I think that the funniest prank I ever pulled was simply rolling like this for a while without bothering to tell most of my writer friends what I was up to. In retrospect, I'm pretty sure they knew what I was doing and figured it was best to leave it alone. Or they thought I was a toy and didn't have anything to say. Whatever, they played along with the charade and didn't put me in a awkward "you got some 'splaining to do there, dude" situation. More power to them. Around this time I became aware that there were pictures of my shit in zines and on the internet, and when I found out about all that it was a little weird but I kept it moving....by my own guesstimate I plastered around 10,000 tags, stickers, wheatpastes, stencils, fills and hollows on other people's property thanks to the drug/depression/rage induced trance I was in the year I was most active. I was on opiates for most of this time, which is why it never occurred to me that I was on some serious hotboy shit. Fortunately I somehow managed to completely avoid the cops during this time...considering some of the stories I've heard about shit I did second hand and my own hazy memories of this period, there must be a graffiti guardian angel out there.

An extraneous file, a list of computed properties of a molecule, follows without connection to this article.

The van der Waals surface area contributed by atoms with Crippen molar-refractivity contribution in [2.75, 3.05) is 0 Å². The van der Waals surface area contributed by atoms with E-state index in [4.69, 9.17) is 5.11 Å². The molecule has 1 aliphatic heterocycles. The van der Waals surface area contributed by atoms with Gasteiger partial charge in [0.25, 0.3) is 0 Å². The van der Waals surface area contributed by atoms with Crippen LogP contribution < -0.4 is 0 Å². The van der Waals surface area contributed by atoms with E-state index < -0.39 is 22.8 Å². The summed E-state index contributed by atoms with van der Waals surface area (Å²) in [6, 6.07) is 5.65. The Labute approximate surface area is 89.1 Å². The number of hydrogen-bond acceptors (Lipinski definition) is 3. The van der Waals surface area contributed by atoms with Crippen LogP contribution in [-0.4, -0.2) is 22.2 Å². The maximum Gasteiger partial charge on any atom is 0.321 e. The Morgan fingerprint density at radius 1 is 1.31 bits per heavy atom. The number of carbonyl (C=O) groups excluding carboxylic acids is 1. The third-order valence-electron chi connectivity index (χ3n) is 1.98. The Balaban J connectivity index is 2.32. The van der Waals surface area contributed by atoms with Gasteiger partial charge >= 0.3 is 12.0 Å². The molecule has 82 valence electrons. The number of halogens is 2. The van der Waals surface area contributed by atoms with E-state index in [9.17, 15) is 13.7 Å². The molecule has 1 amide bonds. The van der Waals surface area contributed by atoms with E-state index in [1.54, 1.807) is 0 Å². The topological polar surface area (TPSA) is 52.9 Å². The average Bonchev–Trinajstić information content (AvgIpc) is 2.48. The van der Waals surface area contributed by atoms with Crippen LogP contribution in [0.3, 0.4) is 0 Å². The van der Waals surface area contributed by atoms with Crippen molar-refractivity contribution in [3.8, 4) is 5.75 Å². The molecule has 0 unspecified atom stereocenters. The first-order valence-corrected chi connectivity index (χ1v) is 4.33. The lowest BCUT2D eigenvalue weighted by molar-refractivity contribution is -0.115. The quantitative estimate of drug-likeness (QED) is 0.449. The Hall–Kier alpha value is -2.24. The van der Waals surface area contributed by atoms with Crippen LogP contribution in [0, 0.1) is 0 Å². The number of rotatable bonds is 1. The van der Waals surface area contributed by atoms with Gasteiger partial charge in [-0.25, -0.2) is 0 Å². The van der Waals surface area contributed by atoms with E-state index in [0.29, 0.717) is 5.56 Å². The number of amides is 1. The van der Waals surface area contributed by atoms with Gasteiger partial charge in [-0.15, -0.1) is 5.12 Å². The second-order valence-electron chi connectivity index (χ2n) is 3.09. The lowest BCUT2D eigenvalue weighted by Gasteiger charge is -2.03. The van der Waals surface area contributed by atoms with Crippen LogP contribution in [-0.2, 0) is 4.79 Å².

In the summer of 2003 I started meeting writers in the "I'm so and so, who are you" context, and graffiti transformed from this solo punk rock mission from God into being a social event. Sure enough, I started writing less and hanging out more. I was still putting in work but nowhere near as much...basically I took a ride on the get-fame-jock-you-jock-me-get-drunk-and-do-tons-of dope-nonstop-merry-go-round that is the SF graffiti scene. I still wasn't cognizant of how much work I had put in at that point, I just took it for granted that my tags were everywhere I was so because of that everyone knew who I was which was sort of gratifying and scary at the same time. After about six months of this grind, I realized that my drug habit was out of control and that the that scene was mostly bullshit in that there were way too many people that claimed to be my friends that I barely knew much less trusted. I decided to kick drugs and take a break from my one man crime wave so I could take stock and finally get some sleep. Around the same time I turned 30 and started messengering again, which lasted from the end of 2003 till the beginning of 2006. Also, during my hiatus I had a couple of girlfriends who weren't 100% on board with my hobby, which definitely made me realize that there was much more to life than racking and bombing. In short, I pulled a 180...yet despite all of that sideline shit, I did my best to keep current and caught tags and fills once in a while out of boredom to keep myself sharp and sane. I started concentrating on other diversions I'd picked up over the years like making messenger bags and doing canvases to fill the time...eventually I started to feel like graffiti was passing me by, which definitely brought up some mixed emotions.